It is, however, not impossible for a narrative to sustain both individual and collective myth-amplitude, at least better than "Dream of Monsters" does. In THE JUSTICE LEAGUE'S IMPOSSIBLE ADVENTURE, five League-members are transported to an alien world by a group of judgmental beings named "the Impossibles."  The Impossibles remove the powers of Superman, the Flash, Wonder Woman, Aquaman and J'onn J'onzz simply because all five received their abilities without working to earn them. The powerless heroes are then obligated to defend the cosmic judges against a group of predacious aliens. During the battle, most of the heroes find that the removal of their powers turns out to be a Good Thing, because it either removes their weaknesses or prevents them from having their former powers turned against them. (For instance, Aquaman is attacked by mental waves from a brain-creature, but he realizes, somehow, that the waves could've slain him had he still had his telepathic powers.) So collectively, all the members share the amplitude of "earning what was not earned," but since the script exploits each of their individual myth-identities, each hero also has an individual myth-amplitude.

ADDENDA: Since, going by Google, I seem to be alone in appreciating JLA #59, I'll add that although Gardner Fox works into the story the weaknesses of Superman and J'onn J'onzz readily enough, he couldn't really do this with the other three. The Flash has no specific vulnerabilities, Aquaman's weakness of needing immersion in water only takes place after a full hour, and Fox probably didn't even know that the Amazon, as written by her creator, lost her strength (sometimes) if a man chained her-- or welded her bracelets together-- or whatever Marston wanted to write at the time. That's probably just as well, as we spared a scene in which Wonder Woman had to say, "The Crystal Man welded my bracelets together, but since I don't have my Amazon strength, I-- uh-- well, I'm still chained up!" (Oddly, the story does give Wonder Woman a psychological block, which is slightly appropriate, just because her creator was of the psychological profession.)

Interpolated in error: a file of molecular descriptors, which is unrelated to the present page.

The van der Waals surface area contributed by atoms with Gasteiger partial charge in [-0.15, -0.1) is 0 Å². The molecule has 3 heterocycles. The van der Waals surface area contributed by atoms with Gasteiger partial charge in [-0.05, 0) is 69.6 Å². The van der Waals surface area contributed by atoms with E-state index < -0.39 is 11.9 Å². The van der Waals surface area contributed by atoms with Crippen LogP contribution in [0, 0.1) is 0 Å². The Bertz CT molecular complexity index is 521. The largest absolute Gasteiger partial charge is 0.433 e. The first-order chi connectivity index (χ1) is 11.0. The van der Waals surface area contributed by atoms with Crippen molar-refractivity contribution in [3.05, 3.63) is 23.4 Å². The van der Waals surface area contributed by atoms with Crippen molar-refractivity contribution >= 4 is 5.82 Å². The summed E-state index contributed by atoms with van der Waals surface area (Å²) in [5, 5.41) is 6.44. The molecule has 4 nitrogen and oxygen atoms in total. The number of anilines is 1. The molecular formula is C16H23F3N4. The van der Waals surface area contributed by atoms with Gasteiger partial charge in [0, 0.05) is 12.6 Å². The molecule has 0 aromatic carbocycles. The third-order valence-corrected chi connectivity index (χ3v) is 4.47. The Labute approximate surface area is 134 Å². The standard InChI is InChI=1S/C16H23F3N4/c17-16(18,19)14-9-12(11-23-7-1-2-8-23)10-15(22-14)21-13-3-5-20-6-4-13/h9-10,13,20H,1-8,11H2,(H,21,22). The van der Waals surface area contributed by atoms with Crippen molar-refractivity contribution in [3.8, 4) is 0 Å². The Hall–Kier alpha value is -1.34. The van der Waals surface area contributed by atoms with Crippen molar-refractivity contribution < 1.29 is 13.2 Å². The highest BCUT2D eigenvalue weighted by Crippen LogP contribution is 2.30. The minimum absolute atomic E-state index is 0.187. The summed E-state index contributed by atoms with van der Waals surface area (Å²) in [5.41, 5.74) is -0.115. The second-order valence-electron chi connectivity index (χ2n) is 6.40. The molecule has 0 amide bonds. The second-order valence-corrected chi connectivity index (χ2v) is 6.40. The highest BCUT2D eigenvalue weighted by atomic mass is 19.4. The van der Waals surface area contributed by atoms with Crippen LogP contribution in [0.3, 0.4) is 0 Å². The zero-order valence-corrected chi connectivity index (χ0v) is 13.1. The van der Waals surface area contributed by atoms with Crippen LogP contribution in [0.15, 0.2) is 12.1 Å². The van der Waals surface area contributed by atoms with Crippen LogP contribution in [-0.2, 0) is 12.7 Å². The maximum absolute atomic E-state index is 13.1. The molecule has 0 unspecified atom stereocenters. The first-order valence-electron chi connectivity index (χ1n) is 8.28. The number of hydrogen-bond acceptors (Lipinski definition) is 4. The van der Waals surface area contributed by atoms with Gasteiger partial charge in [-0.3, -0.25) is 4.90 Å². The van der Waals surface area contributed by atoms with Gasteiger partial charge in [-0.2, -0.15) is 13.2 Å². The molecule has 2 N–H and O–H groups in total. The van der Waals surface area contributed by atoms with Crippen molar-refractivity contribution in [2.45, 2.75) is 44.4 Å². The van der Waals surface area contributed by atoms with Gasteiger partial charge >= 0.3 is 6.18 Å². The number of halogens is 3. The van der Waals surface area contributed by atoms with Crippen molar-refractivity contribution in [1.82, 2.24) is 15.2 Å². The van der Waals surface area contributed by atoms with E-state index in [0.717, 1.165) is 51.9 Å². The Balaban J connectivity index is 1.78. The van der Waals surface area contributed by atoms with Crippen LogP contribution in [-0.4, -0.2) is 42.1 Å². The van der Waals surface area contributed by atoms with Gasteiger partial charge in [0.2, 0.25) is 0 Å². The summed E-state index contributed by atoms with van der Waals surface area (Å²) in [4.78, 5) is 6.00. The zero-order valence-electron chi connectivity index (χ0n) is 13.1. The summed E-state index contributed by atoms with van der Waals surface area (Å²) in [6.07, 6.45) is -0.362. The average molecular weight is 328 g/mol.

Friday, September 6, 2019


Most comics-fans are more than a little familiar with the many revisions of major DC Comics characters like Superman and Wonder Woman following the 1985 "Crisis" mega-event. But of all the characters revised following the Crisis, the team of future-heroes known as "the Wanderers" may be the most obscure. Prior to 1988, the team had only appeared a couple of times as guest-stars in DC's successful LEGION OF SUPER-HEROES feature, and there were no indications that anyone had designed the seven characters of the team to be a continuing franchise. I would guess that when writer Doug Moench and artist Dave Hoover pitched the idea of THE WANDERERS as an ongoing series, their interest had less to do with their fascination with the characters than with the chance to promulgate a somewhat darker vein of science fiction than what usually appeared in the LEGION's "space opera with superheroes."

Most of the Crisis-era revisions didn't necessitate killing the original version-- the pre-Crisis incarnation of Wonder Woman proving the exception to that rule-- but WANDERERS #1 starts out with the deaths of all seven heroes by forces unknown. The dead bodies of the heroes, floating around in their derelict spaceship, are discovered by a being belonging to the race called "Controllers," said race being a familiar presence in the LEGION cosmology. This individual, eventually dubbed "Clonus-Prime," finds the slain heroes while he's in the midst of tracking the monsters responsible for attacking both the Wanderers and various other alien races. (These creatures are not given a specific name as such, so for the rest of the essay I'll call them "the Hatchlings," a name given to one of their intermediary development-stages.) Clonus-Prime takes time out from his pursuit to arrange a rebirth for the deceased stalwarts, but only in an indirect (and somewhat confusing) manner. He intends to bring the Wanderers back in new bodies cloned from their corpses. However, since Prime doesn't want to get off the trail for too long, he first clones himself. This results in an identical twin, usually named just "Clonus." Clonus-Prime downloads some or all of his memories into Clonus, and then leaves. Clonus, who possesses all of his "parent's" scientific skills and also inherits the immortality common to all Controllers, gets to work and tries to clone new bodies for all seven. One of the seven clones does not take, but the other six prove viable, although for reasons not well explained, Clonus modifies most of their powers and appearances, as well as growing them to adult status in a matter of weeks.